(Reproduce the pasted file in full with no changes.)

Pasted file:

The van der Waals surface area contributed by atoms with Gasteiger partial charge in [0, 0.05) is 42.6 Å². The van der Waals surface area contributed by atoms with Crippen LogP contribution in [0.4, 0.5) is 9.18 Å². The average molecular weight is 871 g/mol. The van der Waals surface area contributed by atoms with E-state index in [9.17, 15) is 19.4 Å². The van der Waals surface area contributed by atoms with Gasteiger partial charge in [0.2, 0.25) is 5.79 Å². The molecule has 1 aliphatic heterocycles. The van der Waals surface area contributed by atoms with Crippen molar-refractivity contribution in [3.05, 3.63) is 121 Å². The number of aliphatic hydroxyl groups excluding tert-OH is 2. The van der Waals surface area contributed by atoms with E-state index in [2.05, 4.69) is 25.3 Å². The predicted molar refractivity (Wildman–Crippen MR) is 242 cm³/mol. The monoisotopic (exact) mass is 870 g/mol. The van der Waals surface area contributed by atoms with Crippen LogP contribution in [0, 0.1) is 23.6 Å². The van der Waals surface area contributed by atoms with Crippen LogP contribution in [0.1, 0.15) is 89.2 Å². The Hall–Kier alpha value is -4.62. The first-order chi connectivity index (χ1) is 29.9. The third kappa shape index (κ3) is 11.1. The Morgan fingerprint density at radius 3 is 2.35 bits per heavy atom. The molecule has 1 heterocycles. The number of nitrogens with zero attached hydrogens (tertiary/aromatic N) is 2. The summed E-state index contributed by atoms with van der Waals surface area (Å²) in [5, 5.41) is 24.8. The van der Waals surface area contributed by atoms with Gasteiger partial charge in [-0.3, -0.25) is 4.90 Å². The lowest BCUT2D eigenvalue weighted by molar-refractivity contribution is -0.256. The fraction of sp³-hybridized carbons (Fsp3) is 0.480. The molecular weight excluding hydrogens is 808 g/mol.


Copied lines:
The van der Waals surface area contributed by atoms with Gasteiger partial charge in [0, 0.05) is 42.6 Å². The van der Waals surface area contributed by atoms with Crippen LogP contribution in [0.4, 0.5) is 9.18 Å². The average molecular weight is 871 g/mol. The van der Waals surface area contributed by atoms with E-state index in [9.17, 15) is 19.4 Å². The van der Waals surface area contributed by atoms with Gasteiger partial charge in [0.2, 0.25) is 5.79 Å². The molecule has 1 aliphatic heterocycles. The van der Waals surface area contributed by atoms with Crippen molar-refractivity contribution in [3.05, 3.63) is 121 Å². The number of aliphatic hydroxyl groups excluding tert-OH is 2. The van der Waals surface area contributed by atoms with E-state index in [2.05, 4.69) is 25.3 Å². The predicted molar refractivity (Wildman–Crippen MR) is 242 cm³/mol. The monoisotopic (exact) mass is 870 g/mol. The van der Waals surface area contributed by atoms with Crippen LogP contribution in [0, 0.1) is 23.6 Å². The van der Waals surface area contributed by atoms with Crippen LogP contribution in [0.1, 0.15) is 89.2 Å². The Hall–Kier alpha value is -4.62. The first-order chi connectivity index (χ1) is 29.9. The third kappa shape index (κ3) is 11.1. The Morgan fingerprint density at radius 3 is 2.35 bits per heavy atom. The molecule has 1 heterocycles. The number of nitrogens with zero attached hydrogens (tertiary/aromatic N) is 2. The summed E-state index contributed by atoms with van der Waals surface area (Å²) in [5, 5.41) is 24.8. The van der Waals surface area contributed by atoms with Gasteiger partial charge in [-0.3, -0.25) is 4.90 Å². The lowest BCUT2D eigenvalue weighted by molar-refractivity contribution is -0.256. The fraction of sp³-hybridized carbons (Fsp3) is 0.480. The molecular weight excluding hydrogens is 808 g/mol.